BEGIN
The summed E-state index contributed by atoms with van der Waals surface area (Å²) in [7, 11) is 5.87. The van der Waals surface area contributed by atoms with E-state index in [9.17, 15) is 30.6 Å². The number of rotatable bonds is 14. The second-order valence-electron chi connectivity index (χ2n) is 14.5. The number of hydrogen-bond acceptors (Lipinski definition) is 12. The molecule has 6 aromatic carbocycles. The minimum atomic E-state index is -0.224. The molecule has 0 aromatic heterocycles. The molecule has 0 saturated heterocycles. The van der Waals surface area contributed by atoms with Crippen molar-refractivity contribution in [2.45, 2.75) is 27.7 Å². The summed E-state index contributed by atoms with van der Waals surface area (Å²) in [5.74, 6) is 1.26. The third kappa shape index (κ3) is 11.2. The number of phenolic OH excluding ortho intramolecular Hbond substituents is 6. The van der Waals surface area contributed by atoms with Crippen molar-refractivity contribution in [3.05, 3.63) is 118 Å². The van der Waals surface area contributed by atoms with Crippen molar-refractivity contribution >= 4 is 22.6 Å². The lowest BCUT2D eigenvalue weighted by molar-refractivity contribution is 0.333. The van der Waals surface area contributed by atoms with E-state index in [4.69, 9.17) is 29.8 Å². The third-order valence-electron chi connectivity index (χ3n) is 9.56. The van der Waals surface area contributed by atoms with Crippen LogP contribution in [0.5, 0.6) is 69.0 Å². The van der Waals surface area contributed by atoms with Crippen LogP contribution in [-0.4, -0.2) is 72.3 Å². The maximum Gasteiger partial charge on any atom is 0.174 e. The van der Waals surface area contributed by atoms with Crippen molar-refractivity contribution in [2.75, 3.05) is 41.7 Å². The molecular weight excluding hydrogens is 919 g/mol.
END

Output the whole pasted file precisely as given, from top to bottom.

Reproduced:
The summed E-state index contributed by atoms with van der Waals surface area (Å²) in [7, 11) is 5.87. The van der Waals surface area contributed by atoms with E-state index in [9.17, 15) is 30.6 Å². The number of rotatable bonds is 14. The second-order valence-electron chi connectivity index (χ2n) is 14.5. The number of hydrogen-bond acceptors (Lipinski definition) is 12. The molecule has 6 aromatic carbocycles. The minimum atomic E-state index is -0.224. The molecule has 0 aromatic heterocycles. The molecule has 0 saturated heterocycles. The van der Waals surface area contributed by atoms with Crippen molar-refractivity contribution in [2.45, 2.75) is 27.7 Å². The summed E-state index contributed by atoms with van der Waals surface area (Å²) in [5.74, 6) is 1.26. The third kappa shape index (κ3) is 11.2. The number of phenolic OH excluding ortho intramolecular Hbond substituents is 6. The van der Waals surface area contributed by atoms with Crippen molar-refractivity contribution in [3.05, 3.63) is 118 Å². The van der Waals surface area contributed by atoms with Crippen molar-refractivity contribution >= 4 is 22.6 Å². The lowest BCUT2D eigenvalue weighted by molar-refractivity contribution is 0.333. The van der Waals surface area contributed by atoms with E-state index in [4.69, 9.17) is 29.8 Å². The third-order valence-electron chi connectivity index (χ3n) is 9.56. The van der Waals surface area contributed by atoms with Crippen LogP contribution in [0.5, 0.6) is 69.0 Å². The van der Waals surface area contributed by atoms with Crippen LogP contribution in [-0.4, -0.2) is 72.3 Å². The maximum Gasteiger partial charge on any atom is 0.174 e. The van der Waals surface area contributed by atoms with Crippen molar-refractivity contribution in [2.75, 3.05) is 41.7 Å². The molecular weight excluding hydrogens is 919 g/mol.